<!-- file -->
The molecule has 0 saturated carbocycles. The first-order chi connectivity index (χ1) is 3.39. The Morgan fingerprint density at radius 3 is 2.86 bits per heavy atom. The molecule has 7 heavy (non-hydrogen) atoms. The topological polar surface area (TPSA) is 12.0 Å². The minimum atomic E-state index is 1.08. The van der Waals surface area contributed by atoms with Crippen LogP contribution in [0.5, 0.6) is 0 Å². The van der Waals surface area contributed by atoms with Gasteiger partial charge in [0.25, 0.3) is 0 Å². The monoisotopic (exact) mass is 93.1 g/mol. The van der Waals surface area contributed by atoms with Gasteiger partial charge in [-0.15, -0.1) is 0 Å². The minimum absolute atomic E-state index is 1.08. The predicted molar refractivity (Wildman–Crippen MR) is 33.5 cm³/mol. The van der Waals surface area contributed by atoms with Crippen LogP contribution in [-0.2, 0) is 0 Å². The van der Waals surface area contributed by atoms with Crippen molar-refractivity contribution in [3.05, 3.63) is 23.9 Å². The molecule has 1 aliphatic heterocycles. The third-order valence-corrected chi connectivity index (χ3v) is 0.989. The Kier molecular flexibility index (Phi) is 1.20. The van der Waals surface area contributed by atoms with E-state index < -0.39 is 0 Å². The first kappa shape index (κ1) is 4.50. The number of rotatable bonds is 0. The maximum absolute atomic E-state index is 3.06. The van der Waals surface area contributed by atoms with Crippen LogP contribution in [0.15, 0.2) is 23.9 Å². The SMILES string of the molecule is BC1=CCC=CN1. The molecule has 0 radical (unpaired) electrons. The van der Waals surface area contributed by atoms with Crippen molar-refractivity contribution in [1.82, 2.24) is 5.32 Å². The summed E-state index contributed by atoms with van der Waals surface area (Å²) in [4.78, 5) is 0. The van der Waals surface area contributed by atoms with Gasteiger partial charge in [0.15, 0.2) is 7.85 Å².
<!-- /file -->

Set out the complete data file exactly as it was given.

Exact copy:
The molecule has 0 saturated carbocycles. The first-order chi connectivity index (χ1) is 3.39. The Morgan fingerprint density at radius 3 is 2.86 bits per heavy atom. The molecule has 7 heavy (non-hydrogen) atoms. The topological polar surface area (TPSA) is 12.0 Å². The minimum atomic E-state index is 1.08. The van der Waals surface area contributed by atoms with Crippen LogP contribution in [0.5, 0.6) is 0 Å². The van der Waals surface area contributed by atoms with Gasteiger partial charge in [0.25, 0.3) is 0 Å². The monoisotopic (exact) mass is 93.1 g/mol. The van der Waals surface area contributed by atoms with Gasteiger partial charge in [-0.15, -0.1) is 0 Å². The minimum absolute atomic E-state index is 1.08. The predicted molar refractivity (Wildman–Crippen MR) is 33.5 cm³/mol. The van der Waals surface area contributed by atoms with Crippen LogP contribution in [-0.2, 0) is 0 Å². The van der Waals surface area contributed by atoms with Crippen molar-refractivity contribution in [3.05, 3.63) is 23.9 Å². The molecule has 1 aliphatic heterocycles. The third-order valence-corrected chi connectivity index (χ3v) is 0.989. The Kier molecular flexibility index (Phi) is 1.20. The van der Waals surface area contributed by atoms with E-state index < -0.39 is 0 Å². The first kappa shape index (κ1) is 4.50. The number of rotatable bonds is 0. The maximum absolute atomic E-state index is 3.06. The van der Waals surface area contributed by atoms with Crippen LogP contribution in [0.15, 0.2) is 23.9 Å². The SMILES string of the molecule is BC1=CCC=CN1. The molecule has 0 radical (unpaired) electrons. The van der Waals surface area contributed by atoms with Crippen molar-refractivity contribution in [1.82, 2.24) is 5.32 Å². The summed E-state index contributed by atoms with van der Waals surface area (Å²) in [4.78, 5) is 0. The van der Waals surface area contributed by atoms with Gasteiger partial charge in [0.15, 0.2) is 7.85 Å².